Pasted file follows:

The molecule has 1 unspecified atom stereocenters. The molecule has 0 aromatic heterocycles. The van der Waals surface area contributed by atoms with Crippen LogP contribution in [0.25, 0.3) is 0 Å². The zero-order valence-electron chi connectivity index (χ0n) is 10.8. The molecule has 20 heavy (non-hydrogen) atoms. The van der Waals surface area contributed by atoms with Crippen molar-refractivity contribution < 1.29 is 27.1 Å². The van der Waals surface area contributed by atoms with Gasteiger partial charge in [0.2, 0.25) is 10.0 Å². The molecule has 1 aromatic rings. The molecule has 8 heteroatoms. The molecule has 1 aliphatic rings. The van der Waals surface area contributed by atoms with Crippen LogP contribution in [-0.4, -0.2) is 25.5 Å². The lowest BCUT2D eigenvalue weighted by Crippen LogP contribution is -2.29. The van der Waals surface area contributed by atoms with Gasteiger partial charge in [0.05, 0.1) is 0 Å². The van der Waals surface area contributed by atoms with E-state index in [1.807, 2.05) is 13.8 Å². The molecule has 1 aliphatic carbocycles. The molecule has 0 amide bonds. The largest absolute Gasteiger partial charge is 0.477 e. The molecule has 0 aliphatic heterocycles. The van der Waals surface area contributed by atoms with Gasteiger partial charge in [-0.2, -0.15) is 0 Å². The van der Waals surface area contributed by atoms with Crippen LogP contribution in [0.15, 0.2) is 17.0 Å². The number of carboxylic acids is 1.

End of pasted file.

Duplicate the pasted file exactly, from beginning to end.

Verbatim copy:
The molecule has 1 unspecified atom stereocenters. The molecule has 0 aromatic heterocycles. The van der Waals surface area contributed by atoms with Crippen LogP contribution in [0.25, 0.3) is 0 Å². The zero-order valence-electron chi connectivity index (χ0n) is 10.8. The molecule has 20 heavy (non-hydrogen) atoms. The van der Waals surface area contributed by atoms with Crippen molar-refractivity contribution < 1.29 is 27.1 Å². The van der Waals surface area contributed by atoms with Gasteiger partial charge in [0.2, 0.25) is 10.0 Å². The molecule has 1 aromatic rings. The molecule has 8 heteroatoms. The molecule has 1 aliphatic rings. The van der Waals surface area contributed by atoms with Crippen LogP contribution in [-0.4, -0.2) is 25.5 Å². The lowest BCUT2D eigenvalue weighted by Crippen LogP contribution is -2.29. The van der Waals surface area contributed by atoms with Gasteiger partial charge in [0.05, 0.1) is 0 Å². The van der Waals surface area contributed by atoms with E-state index in [1.807, 2.05) is 13.8 Å². The molecule has 1 aliphatic carbocycles. The molecule has 0 amide bonds. The largest absolute Gasteiger partial charge is 0.477 e. The molecule has 0 aliphatic heterocycles. The van der Waals surface area contributed by atoms with Gasteiger partial charge in [-0.2, -0.15) is 0 Å². The van der Waals surface area contributed by atoms with Crippen LogP contribution in [0.15, 0.2) is 17.0 Å². The number of carboxylic acids is 1.